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How Marketing is Changing (and must) Change for Big Tech Moving Forward
by Shelly Kramer | May 10, 2020

My partner, Daniel Newman, and I discussed the topic of pandemic marketing for Big Tech in a recent episode of the Futurum Tech Webcast and as I thought about that conversation in advance of the show, I had some thoughts on how marketing is changing, and how it must continue to change for Big Tech moving forward.

As we’ve already been seeing across the industry, we are basically seeing two years’ worth of digital transformation in the space of two months. The good news about that is that for industry leaders who are well-managed, they generally manage to emerge even stronger in a relatively short period of time. Remote work and learning, sales and customer service, critical cloud infrastructure, healthy networks, security, connectivity, product innovation — all of these things are happening at warp speed, and that presents some exciting opportunities for Big Tech.

The cancellation of in-person events, upon which tech brands have relied for decades for face-to-face interactions with customers and prospects, as well as to launch new products and services and share exciting company announcements has meant that Big Tech companies have had to make a sharp pivot. With face-to-face meetings and events out of the equation, we are quickly seeing which companies are agile in their marketing operations and which might not be quite so quick to adapt and change. I think it’s fascinating to watch, but then, I’ve been immersed in the business of actual digital transformation for a decade now. Here are some things for Big Tech brands to consider moving forward —

Level Up the Bar on Your Digital Events

If you’re going to try and replace your in-person events with digital ones, Big Tech brands need to step up and raise the bar significantly. Boring webinars, presenters who are reading from a script or who don’t possess great speaking skills will cause your audience to quickly tune out and turn away. Events scheduled for long periods of time will either be impossible for audiences to attend and/or it will be impossible for you to capture and keep their attention. Digital events need to be dynamic, of short duration, and deliver significant key benefits for those who have tuned in. Short bursts of information, in a contained time period, and then making the sessions available on demand for later viewing or review is important. Delivering a great video experience is also extremely important — and so far, it’s mostly not happening. If you’re not confident your team can bring the chops necessary to pivot from in-person events to digital ones, work with a vendor partner who can — you’ll see the benefit in spades.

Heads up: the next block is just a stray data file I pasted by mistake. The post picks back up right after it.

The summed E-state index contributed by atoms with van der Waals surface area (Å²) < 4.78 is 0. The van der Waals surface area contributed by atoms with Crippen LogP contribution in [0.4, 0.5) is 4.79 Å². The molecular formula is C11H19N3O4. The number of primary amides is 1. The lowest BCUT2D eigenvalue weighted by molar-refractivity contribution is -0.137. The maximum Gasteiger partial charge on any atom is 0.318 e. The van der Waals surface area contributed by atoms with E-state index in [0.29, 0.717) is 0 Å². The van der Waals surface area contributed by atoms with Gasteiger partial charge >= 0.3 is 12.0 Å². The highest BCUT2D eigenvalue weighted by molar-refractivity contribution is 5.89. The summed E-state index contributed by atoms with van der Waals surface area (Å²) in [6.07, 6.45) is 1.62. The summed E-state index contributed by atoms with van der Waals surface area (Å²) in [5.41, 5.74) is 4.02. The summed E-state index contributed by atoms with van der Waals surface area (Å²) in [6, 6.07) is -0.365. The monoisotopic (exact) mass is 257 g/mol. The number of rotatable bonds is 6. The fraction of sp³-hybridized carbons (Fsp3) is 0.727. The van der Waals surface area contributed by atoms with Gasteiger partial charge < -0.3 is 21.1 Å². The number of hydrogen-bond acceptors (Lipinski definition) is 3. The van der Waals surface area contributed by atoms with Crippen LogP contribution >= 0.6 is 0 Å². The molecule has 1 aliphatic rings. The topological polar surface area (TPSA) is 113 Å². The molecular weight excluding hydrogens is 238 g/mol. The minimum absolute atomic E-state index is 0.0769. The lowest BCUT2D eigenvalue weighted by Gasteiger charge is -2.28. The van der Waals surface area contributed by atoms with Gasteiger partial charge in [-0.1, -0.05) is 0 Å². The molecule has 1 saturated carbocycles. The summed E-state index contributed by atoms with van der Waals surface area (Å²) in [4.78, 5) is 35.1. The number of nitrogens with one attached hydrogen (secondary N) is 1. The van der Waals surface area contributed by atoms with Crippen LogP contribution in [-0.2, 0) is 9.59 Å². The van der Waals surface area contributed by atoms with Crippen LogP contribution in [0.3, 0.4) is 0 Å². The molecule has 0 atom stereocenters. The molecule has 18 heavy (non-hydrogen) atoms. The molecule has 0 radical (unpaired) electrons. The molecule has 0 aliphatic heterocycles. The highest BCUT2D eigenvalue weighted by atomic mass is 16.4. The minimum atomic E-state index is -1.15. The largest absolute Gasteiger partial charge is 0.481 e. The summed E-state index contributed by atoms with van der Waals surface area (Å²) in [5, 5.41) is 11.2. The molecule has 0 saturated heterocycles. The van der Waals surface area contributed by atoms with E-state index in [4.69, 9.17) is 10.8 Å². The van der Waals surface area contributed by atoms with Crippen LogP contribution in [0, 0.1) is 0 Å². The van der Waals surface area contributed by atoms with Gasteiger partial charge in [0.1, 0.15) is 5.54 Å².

Ditch Your Tired Marketing Messaging for Real Comms

Big Tech brands have long relied on marketing message that is often nothing more than repeated thinly-veiled (if veiled at all) sales messaging. In pandemic times, every customer needs to maximize value more than ever before for their technology spend, and they want to work with brands who can deliver on that front. Ditch the sales speak and the canned messaging and learn to speak human to human. Be very clear on value propositions that are able to be immediately realized and provide a service component to ensure smooth launches, seamless integration, and easy adoption throughout your customers’ organizations. You’ll find that being real in your marketing messaging will make a huge difference when it comes to connecting with customers and prospects, and when you focus on their needs and helping them overcome the very real challenges they’re dealing with today, it will likely take your relationships to whole new levels.

Content Strategy Has Never Been More Important — and Rich Media Wins

Content has always been king, now, even more so. Creating content in multiple iterations that is not just one sales pitch after another, is going to be key and making it bite-sized is more important than ever. In addition, in a time where we are all working from home, rich media wins like never before.